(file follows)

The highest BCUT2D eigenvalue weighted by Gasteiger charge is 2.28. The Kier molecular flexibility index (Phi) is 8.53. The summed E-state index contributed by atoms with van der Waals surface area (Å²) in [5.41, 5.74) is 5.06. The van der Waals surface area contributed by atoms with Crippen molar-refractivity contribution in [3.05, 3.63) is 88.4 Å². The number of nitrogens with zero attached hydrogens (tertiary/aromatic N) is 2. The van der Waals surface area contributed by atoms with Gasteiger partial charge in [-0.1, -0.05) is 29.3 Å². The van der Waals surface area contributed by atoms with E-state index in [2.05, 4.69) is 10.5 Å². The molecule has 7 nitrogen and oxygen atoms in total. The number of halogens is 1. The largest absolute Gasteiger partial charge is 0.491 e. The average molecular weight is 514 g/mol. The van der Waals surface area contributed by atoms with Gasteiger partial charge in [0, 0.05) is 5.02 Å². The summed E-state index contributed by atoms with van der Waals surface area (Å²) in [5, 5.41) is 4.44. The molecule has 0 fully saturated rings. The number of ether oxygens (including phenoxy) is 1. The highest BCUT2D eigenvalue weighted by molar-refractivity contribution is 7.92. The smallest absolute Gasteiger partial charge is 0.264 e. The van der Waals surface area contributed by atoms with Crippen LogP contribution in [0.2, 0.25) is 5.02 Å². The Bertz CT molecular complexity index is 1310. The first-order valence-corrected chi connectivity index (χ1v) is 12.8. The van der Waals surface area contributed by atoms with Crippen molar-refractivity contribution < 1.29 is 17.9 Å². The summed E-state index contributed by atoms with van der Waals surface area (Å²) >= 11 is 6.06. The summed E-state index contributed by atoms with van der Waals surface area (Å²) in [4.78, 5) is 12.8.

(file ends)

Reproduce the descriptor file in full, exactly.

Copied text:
The highest BCUT2D eigenvalue weighted by Gasteiger charge is 2.28. The Kier molecular flexibility index (Phi) is 8.53. The summed E-state index contributed by atoms with van der Waals surface area (Å²) in [5.41, 5.74) is 5.06. The van der Waals surface area contributed by atoms with Crippen molar-refractivity contribution in [3.05, 3.63) is 88.4 Å². The number of nitrogens with zero attached hydrogens (tertiary/aromatic N) is 2. The van der Waals surface area contributed by atoms with Gasteiger partial charge in [-0.1, -0.05) is 29.3 Å². The van der Waals surface area contributed by atoms with E-state index in [2.05, 4.69) is 10.5 Å². The molecule has 7 nitrogen and oxygen atoms in total. The number of halogens is 1. The largest absolute Gasteiger partial charge is 0.491 e. The average molecular weight is 514 g/mol. The van der Waals surface area contributed by atoms with Gasteiger partial charge in [0, 0.05) is 5.02 Å². The summed E-state index contributed by atoms with van der Waals surface area (Å²) in [5, 5.41) is 4.44. The molecule has 0 fully saturated rings. The number of ether oxygens (including phenoxy) is 1. The highest BCUT2D eigenvalue weighted by molar-refractivity contribution is 7.92. The smallest absolute Gasteiger partial charge is 0.264 e. The van der Waals surface area contributed by atoms with Crippen LogP contribution in [0.2, 0.25) is 5.02 Å². The Bertz CT molecular complexity index is 1310. The first-order valence-corrected chi connectivity index (χ1v) is 12.8. The van der Waals surface area contributed by atoms with Crippen molar-refractivity contribution < 1.29 is 17.9 Å². The summed E-state index contributed by atoms with van der Waals surface area (Å²) >= 11 is 6.06. The summed E-state index contributed by atoms with van der Waals surface area (Å²) in [4.78, 5) is 12.8.